Mother’s Day is still almost a week away, but there are buds on the ancient wandering rose my mother pulled for me from her grandmother’s rose, and it will be in full bloom on Sunday, like this is still the case for Mother’s Day. My husband will be doing brunch. Our grown children will come and we will also take my husband’s 92 year old father as he lives for family reunions and has felt the loss of them more keenly than any of us. We are all vaccinated now, but we will not soon forget what it feels like to be separated.
Mother’s Day has always cast a shadow of sadness for me, even before the pandemic turned into a memento mori every day. My paternal grandmother died before I was born, when dad was only 24 years old. He’s always made it his goal to make Mother’s Day brunch special for mom – and for mom and grandmother – but he never stopped crying for his own mother, the one for whom I am appointed.
So I learned early on what a busy vacation could be. It is terrible for those who mourn a mother who is now gone, and also for those whose mothers simply were not equipped to raise a child. This is terrible for women who desperately wanted to be mothers but couldn’t be, and also for women who didn’t want to be mothers but who are too often vilified for this perfectly reasonable choice. It is more than terrible for women who have lost a child.
I have family and friends who struggle on Mother’s Day for all of these reasons. I think of them when I think, as I inevitably do on this May Day, how much I miss my mother. The world has enough pain without inventing a party that causes so much pain, and I would gladly take it off the calendar if I could.
But as painful as it can be, Mother’s Day also reminds me of how motherhood unites me with so many things in the animal kingdom. My youngest child turned into a hip baby 20 years ago, but I have to stop looking for a crying baby at the crate, and I swear I feel the need to protect the newborns in my nesting box so deeply than their mother. Is. We are partners in this endeavor of bringing baby bluebirds into the world, her and me, even though she doesn’t know it.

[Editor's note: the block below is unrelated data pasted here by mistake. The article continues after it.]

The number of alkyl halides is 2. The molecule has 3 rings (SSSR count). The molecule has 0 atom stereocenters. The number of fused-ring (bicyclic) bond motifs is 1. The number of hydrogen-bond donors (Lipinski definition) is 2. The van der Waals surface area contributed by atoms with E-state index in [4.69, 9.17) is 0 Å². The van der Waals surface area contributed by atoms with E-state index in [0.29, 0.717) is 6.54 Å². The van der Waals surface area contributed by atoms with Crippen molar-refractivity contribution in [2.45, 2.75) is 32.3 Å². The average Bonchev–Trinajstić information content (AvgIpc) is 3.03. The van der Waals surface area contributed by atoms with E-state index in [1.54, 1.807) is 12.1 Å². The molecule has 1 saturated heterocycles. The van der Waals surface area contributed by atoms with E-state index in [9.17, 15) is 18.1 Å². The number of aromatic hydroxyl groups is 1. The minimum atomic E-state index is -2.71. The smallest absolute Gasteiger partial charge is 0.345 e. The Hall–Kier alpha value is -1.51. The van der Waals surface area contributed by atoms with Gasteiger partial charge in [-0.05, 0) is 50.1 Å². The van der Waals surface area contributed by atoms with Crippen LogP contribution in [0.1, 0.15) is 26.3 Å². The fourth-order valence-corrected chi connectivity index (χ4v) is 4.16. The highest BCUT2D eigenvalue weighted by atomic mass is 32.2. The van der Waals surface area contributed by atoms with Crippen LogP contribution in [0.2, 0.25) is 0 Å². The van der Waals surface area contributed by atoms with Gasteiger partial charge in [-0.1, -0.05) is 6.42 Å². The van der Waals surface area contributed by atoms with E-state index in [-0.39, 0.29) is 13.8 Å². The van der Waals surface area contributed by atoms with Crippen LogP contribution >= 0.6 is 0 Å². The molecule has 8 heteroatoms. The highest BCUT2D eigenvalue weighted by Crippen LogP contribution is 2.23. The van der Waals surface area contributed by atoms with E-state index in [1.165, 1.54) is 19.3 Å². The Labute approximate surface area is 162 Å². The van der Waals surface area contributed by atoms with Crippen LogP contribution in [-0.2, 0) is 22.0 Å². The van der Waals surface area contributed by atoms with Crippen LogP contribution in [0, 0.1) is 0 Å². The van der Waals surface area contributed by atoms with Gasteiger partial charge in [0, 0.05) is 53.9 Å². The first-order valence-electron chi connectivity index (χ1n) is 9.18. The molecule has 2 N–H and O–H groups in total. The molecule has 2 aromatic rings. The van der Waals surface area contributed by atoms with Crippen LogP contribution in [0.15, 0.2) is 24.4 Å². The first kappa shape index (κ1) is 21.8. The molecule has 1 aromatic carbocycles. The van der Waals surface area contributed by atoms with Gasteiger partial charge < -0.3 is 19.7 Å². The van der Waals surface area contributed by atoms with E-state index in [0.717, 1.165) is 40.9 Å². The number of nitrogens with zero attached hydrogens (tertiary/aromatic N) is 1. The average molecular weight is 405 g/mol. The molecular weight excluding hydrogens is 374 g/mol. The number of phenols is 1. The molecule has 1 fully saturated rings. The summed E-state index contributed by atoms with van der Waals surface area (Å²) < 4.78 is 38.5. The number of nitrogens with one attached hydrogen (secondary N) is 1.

The need to protect and nurture young people is a biological imperative shared by a surprising array of creatures. Despite the ambivalence about the holidays, I will be happy to play all the cute animal videos and click on all the cute animal slideshows that appear on the internet this time of year. Who could resist the lioness purring as she licks her cub’s belly, or a fox carrying her kit safe by the skin of its neck, or a giant-clawed hawk carefully pushing its curious eyes back under the safety? of his chest?
I particularly like the foster animals that we don’t associate with education at all: the wolf spider carrying his tiny spiders on his back, the alligator tenderly carrying its baby in its mouth, the timber rattlesnake protectively encircling its hatchlings, the broad-headed skink silently guarding its eggs in the dark.
And as difficult as it is to witness the grief of others, it comforts me to remember the universality of grief, to remember that we are not alone in our suffering, or where we seek comfort. I think of Rosamund Young’s delightful memoir, “The Secret Life of the Cows,” and her story of the grieving young mother who sought her own mother for comfort, three fields away, after her baby was stillbirth. I think of the killer whale carrying her dead calf for 17 days, across a thousand miles of ocean, because she couldn’t bear to let the baby go. (Last fall she gave birth again, this time to an apparently healthy calf.)
This week, I will be writing notes to a friend who lost her only child to the pandemic and to two others who lost their mothers. These vacations will be terrible for them all, and I have no illusions that my grades will bring them even the slightest comfort. My only hope is to remind them that I hold them close to miles.
Mother’s Day is a saccharine invention, a national fairy tale in a nation that does next to nothing to support mothers. But it is also a day to contemplate the ways in which we are connected to each other, through moments of joy and sorrow, through time and species. So my children will come for brunch and I will prepare mealworms for the bluebirds to feed their babies.
I’m going to cut a bouquet of old roses and think of my mother and my grandmothers, the one I had known since my forties and the one I have never met. I will think of my great-grandmother, the unwavering center of my childhood, of the mother and grandmothers who formed her gentle spirit, and of the mothers and grandmothers who formed them too, who go back more long time I’ll never know.
Margaret Renkl is an opinion writer covering flora, fauna, politics, and culture in the Southern United States. She is the author of the books “Late Migrations: A Natural History of Love and Loss” and the upcoming “Graceland, Finally: Notes on Hope and Sorrow in the Southern United States”.
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